Third, as alluded to earlier, community/neighbourhood is a social space where ‘traditional’ social norms, gender roles, and expectations are enforced. Nearly four decades ago, Seanglim Bit presented an important observation about the patterns of social control in Cambodian society: ‘Gossip and rumours are used at a social level as an effective and sometimes very destructive means of indicating displeasure with the individual and are a pervasive feature of society, both urban and rural.’ Today, based on the experiences of these women, this form of community/neighbourhood-oriented social control continues to exert its influence on parents to make sure they keep their daughters within the expected ‘traditional’ social norms and values. This pressure comes particularly from those parents whose children are not capable of achieving as much as these women have. For these women, to resist this form of social control is to ignore it altogether and to continue to build their capacity and chart their life course the way they want to.
Cambodian women’s experiences of social mobility, particularly those from less privileged backgrounds, are marked by constant struggle and negotiations with ‘traditional’ socio-cultural values and gender roles expected of them. While Cambodian society is not static, women need to continuously exercise their capacity as agents, wrestling with ‘traditional’ gender role expectations to chart their course in the social and occupational space. To re-situate their social standing, they need to use their reflexive agency over multiple social sites to acquire resources or capital necessary for social mobility – a task that demands courage of these women.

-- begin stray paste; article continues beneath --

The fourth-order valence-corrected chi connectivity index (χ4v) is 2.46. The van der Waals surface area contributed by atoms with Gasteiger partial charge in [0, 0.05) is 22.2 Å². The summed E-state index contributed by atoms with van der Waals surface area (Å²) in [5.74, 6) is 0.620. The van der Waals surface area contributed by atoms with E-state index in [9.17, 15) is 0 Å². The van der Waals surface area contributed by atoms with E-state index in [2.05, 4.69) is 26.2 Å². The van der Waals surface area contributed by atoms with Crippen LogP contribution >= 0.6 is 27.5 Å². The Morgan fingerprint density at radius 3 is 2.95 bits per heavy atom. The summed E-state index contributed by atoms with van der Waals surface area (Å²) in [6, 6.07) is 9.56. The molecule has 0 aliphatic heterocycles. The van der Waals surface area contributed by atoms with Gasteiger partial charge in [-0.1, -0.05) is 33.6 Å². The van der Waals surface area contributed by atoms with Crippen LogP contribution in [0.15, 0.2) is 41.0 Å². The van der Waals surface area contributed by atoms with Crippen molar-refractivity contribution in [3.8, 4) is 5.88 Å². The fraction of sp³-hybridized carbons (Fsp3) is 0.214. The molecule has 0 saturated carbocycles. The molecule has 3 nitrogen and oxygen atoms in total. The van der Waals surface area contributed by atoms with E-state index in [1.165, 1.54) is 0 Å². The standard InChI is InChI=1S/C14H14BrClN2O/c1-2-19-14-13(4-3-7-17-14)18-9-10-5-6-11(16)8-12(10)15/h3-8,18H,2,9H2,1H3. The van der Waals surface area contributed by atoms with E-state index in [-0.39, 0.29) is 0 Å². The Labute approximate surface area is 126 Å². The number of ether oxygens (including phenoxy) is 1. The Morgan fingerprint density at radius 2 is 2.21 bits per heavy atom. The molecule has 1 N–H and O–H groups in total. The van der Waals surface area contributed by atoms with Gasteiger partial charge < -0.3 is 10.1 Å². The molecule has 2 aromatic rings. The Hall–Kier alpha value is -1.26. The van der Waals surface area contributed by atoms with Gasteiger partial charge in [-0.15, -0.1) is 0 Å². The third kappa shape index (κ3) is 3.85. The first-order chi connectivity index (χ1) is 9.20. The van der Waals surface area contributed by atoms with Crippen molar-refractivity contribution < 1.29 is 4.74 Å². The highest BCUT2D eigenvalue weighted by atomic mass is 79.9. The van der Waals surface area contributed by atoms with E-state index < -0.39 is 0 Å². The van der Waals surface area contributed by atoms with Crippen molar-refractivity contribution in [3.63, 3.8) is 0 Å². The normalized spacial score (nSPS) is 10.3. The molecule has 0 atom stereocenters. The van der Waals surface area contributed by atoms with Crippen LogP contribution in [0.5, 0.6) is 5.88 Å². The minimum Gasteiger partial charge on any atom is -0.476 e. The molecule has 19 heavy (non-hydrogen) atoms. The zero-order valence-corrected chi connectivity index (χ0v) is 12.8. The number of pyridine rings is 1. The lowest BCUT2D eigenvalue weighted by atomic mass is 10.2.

What they may have learned is that the nature of their socio-structural circumstances is significant but not deterministic. They simply need to interact with constraints and opportunities in the social structure to craft their own biography and achieve their goals. The process of women’s social mobility is an example of the dynamic interface between the socio-culturally embedded structural forces and their agential deliberations.